Business

RBS to compensate customers after accounts disrupted

  • 7 March 2013
  • From the section Business
A woman stands at a cash machine
RBS has 25 million UK customers, including the NatWest brand

The Royal Bank of Scotland (RBS) group has said it will compensate customers who experienced disruption to their banking services overnight.

Customers at RBS, NatWest and Ulster Bank faced problems with online and phone banking, cash withdrawals and debit card payments at on Wednesday evening.

There were reports of some customers having their cards "swallowed" at cash points.

RBS said services have been restored.

However, some customers said they still could not access their accounts.

RBS has blamed the problem on a computer malfunction, but was not able to give further details.

"This problem was caused by a hardware fault and was not related to the issues we experienced last summer. It was much easier to fix, though clearly an unacceptable failure," said a spokesperson.

It is thought the problem originated in the UK.

Last summer millions of RBS customers were unable to access their accounts for an extended period, because of a software issue.

Compensation

Account holders wanting compensation are being asked to contact the bank. "We will look at it on a case-by-case basis," said a spokesperson at the bank's Edinburgh headquarters.

One customer, Darren Reuben, has already been compensated by NatWest.

He had to get someone else to pay for his dinner at a restaurant on Wednesday evening.

He was first of all offered £30 in compensation, and when he declined, he was then offered £70, to cover the embarrassment caused.

"It was paid into my account straight away," he told the BBC. "While it was embarrassing, they did me a good turn."

RBS is asking anyone affected to call them and explain the difficulties they experienced.

"Any customer who was left out of pocket due to this outage should get in touch so we can put things right for them," said a spokesperson.

'Disappointed'

The bank, which has 25 million customers in the UK, has apologised to those affected.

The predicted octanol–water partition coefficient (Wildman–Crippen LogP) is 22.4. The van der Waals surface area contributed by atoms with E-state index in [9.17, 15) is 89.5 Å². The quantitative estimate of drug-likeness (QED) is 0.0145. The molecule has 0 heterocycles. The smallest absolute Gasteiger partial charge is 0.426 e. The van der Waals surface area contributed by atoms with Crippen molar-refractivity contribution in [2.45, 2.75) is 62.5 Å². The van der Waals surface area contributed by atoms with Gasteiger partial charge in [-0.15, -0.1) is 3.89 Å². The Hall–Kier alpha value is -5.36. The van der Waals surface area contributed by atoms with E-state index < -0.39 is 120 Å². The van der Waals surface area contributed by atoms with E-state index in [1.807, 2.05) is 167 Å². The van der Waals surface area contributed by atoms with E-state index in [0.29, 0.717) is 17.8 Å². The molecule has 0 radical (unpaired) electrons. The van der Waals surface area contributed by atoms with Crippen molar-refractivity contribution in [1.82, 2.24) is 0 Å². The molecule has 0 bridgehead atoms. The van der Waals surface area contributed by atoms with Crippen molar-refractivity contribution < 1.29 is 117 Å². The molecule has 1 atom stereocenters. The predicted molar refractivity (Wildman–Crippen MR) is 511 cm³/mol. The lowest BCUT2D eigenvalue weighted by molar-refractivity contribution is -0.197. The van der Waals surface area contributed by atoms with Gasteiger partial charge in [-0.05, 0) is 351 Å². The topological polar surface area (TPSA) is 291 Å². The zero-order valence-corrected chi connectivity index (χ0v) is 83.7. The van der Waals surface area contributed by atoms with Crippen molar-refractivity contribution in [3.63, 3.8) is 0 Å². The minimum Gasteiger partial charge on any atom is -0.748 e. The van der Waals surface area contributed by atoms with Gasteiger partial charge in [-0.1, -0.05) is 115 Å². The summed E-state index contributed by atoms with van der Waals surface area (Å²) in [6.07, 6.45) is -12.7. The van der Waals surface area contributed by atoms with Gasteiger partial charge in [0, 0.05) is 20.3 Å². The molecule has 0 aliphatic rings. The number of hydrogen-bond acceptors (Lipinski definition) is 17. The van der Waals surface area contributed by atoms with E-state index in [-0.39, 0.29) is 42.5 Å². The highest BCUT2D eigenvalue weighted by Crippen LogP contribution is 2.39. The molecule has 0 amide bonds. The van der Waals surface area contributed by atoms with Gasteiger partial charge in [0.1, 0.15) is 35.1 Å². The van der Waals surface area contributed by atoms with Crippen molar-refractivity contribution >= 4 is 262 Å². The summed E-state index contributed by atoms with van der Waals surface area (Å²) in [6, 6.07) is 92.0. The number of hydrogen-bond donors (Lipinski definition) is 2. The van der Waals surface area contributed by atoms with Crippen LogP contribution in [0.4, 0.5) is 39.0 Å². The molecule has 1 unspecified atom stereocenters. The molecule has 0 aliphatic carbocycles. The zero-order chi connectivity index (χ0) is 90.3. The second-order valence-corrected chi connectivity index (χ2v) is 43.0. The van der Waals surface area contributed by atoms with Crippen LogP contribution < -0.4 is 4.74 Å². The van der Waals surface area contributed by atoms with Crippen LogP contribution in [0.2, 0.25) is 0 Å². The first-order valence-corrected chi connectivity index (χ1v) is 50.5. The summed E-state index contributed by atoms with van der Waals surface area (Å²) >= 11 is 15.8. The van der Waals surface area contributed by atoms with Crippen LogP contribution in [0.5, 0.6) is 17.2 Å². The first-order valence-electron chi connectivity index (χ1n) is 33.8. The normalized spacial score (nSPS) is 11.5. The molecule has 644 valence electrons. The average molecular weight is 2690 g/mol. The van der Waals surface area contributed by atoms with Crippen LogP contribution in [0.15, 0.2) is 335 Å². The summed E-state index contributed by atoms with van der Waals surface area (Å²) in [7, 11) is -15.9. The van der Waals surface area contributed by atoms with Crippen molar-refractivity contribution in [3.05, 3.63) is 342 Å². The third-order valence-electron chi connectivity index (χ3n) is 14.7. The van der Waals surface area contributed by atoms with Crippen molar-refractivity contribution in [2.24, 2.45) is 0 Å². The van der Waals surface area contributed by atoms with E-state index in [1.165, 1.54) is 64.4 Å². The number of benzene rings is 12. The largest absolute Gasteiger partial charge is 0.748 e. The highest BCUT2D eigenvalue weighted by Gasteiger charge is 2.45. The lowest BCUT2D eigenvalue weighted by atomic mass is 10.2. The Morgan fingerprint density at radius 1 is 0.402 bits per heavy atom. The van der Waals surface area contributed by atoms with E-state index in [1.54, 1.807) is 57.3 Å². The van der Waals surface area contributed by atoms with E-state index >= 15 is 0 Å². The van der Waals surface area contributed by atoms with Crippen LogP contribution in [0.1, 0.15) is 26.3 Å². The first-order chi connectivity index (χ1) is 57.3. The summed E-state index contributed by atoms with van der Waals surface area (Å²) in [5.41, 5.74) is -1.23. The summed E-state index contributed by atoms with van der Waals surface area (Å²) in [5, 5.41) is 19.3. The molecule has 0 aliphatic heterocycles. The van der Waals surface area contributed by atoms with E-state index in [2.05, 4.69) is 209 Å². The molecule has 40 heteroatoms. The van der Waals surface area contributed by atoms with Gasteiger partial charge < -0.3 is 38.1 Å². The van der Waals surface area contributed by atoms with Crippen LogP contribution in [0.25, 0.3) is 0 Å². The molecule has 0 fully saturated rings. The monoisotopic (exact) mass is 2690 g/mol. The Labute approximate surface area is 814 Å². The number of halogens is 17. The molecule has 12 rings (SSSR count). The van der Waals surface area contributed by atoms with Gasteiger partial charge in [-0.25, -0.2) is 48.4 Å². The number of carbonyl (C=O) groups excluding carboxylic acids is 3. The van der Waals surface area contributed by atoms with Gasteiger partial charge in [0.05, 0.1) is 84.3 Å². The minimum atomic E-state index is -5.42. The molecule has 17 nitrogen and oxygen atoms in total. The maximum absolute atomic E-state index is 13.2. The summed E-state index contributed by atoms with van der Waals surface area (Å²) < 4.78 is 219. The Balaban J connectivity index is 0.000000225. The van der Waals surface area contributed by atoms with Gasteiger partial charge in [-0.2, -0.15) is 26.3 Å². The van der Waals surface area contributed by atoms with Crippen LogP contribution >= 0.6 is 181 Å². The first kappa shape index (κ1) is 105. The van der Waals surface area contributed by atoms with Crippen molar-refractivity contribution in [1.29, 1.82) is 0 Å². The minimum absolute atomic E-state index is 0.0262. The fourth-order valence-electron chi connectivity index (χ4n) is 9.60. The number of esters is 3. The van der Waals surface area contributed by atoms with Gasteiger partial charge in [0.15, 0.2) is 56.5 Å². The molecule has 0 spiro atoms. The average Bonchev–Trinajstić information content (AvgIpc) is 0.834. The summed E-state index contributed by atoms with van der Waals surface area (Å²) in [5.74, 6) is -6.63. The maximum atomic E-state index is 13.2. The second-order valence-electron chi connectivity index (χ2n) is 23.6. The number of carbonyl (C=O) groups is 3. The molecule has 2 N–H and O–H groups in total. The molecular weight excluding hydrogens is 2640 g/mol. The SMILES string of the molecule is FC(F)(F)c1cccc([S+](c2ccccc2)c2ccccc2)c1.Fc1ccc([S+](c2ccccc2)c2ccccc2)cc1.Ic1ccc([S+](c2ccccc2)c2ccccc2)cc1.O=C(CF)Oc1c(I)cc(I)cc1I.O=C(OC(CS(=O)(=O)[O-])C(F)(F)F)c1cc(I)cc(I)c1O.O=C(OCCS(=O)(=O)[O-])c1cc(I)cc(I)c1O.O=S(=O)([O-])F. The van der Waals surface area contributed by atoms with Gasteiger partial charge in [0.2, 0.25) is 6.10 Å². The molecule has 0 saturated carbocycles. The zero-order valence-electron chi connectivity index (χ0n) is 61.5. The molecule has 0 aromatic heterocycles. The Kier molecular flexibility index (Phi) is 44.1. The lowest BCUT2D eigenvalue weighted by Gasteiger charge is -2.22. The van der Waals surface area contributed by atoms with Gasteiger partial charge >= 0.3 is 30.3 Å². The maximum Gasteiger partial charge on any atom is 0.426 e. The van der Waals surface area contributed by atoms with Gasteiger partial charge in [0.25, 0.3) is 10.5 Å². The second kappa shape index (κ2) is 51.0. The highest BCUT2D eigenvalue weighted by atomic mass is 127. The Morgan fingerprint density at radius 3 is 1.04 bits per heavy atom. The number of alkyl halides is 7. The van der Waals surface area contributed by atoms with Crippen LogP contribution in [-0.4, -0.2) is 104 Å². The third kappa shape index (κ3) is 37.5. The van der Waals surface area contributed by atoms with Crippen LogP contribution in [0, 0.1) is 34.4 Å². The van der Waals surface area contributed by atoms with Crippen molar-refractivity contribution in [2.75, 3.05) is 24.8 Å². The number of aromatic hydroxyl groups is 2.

"We are disappointed that our customers have faced disruption to banking services for a period yesterday evening, and apologise for that."

The bank is insisting that all of its services are now back to normal, apart from some "isolated incidents".

However, some customers, including Steve Kitchen from Manchester, said their problems had still not been fixed by 10am on Thursday.

"I'm awaiting a further update call. It's a shambles!" he said.

Previous problems

In June 2012, 16 million customers of RBS, NatWest and Ulster bank had difficulties with cash withdrawals, phone and online banking and debit cards, which the bank blamed on a software update.

It said there had been an error in its Edinburgh office, involving the maintenance of its systems.

At the time of last year's incident, Stephen Hester, the chief executive of RBS, said: "We have to learn lessons from what went wrong here and try to make (such failures) less likely in future."

The disruption was one reason why Mr Hester declined to accept part of his annual bonus.

In total, £125m was paid out to customers in compensation last year, and branch opening hours were extended to help customers who experienced difficulties.

What went wrong?

Beyond describing it as a "hardware" issue, RBS has not yet been able to explain why its systems failed.

But some analysts are critical about the age of some of the bank's IT facilities.

"We just have a lot of legacy systems out there," said Frances Coppola, a former RBS employee and an independent banking analyst.

"Some of those systems haven't been replaced for a long time," she said.

But some accuse RBS of taking its eye off the ball.

"The bank has given too much priority to grand schemes and acquisitions, rather than running a day-to-day bank," said Alastair Winter, chief economist at Daniel Stewart Securities.

Any customers still experiencing difficulties are being asked to call 0845 7242424 if an RBS customer or 0845 7888 444 if a NatWest customer.

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